Shadowy Men, who were releasing records and playing alongside the likes of Fifth Column and Beat Happening, had a steady following. At the very beginning, the Kids did not. The alliance helped draw neighbourhood scenesters to the Kids’ performances, although they struggled to build an audience. “I think that we drew on whatever the Queen Street scene was back then. I mean, we did play, for years, to nobody—we had audiences of nine, 17,” says McKinney. “We tried lowering our price from three to two dollars—didn’t work. And then it just kind of caught on, we became the thing.” The Kids’ earliest superfan was Bellini, who made posters and worked the door every week. “When it came time to do the TV show, it was like, ‘Why don’t we take Bellini with us?’ It was like—you take the dog on a family trip. You just do!”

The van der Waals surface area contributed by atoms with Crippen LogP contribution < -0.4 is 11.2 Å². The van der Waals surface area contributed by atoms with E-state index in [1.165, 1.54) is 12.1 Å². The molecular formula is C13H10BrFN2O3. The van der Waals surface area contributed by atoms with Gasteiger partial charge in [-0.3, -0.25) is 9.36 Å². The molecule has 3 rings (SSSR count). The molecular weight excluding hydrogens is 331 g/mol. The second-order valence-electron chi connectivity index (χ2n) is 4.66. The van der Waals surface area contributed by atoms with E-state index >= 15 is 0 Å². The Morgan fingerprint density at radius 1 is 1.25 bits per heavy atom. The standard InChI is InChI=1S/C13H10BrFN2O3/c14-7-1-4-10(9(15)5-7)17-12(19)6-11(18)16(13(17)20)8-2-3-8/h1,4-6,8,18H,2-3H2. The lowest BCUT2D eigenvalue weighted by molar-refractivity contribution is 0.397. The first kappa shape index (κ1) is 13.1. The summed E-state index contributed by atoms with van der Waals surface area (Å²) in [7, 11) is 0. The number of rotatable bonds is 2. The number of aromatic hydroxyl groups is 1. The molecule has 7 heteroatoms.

Whatever the door count, the Rivoli performances began to draw the right people. Word channelled back to Lorne Michaels, who had been looking for a Gen X-oriented show to follow up Saturday Night Live. Out of all the off-beat comedy troupes in North America, he chose five guys from Canada to fill the role. “You can’t underestimate the degree to which what the Kids in the Hall were doing was really new, and kind of edgy,” Clark says. Michaels whisked off McCulloch and McKinney to serve as apprentice writers on Saturday Night Live. When the Kids reunited in 1986, they played a sold-out run at the Factory Theatre. Michaels himself was in attendance, and he was impressed. He flew the Kids down for a year of comedy training in New York. “I remember when Kevin left, he was overweight. And when he came back, I didn’t recognize him,” Luk says. “He said to me, ‘Basically, I didn’t have any money to eat!’” When the Kids returned to Toronto, Michaels sent up talent from SNL to help the troupe make a pilot. Using his connections with Ivan Fecan, a former NBC executive and then Director of Television Programming at the CBC, Michaels secured the pilot a slot on Canadian television. Using his many connections in the States, he did the same with HBO. “When it aired on HBO, John J. O’Connor of the New York Times wrote a four-star review. And that four-star review bought us our first season,” Bellini says.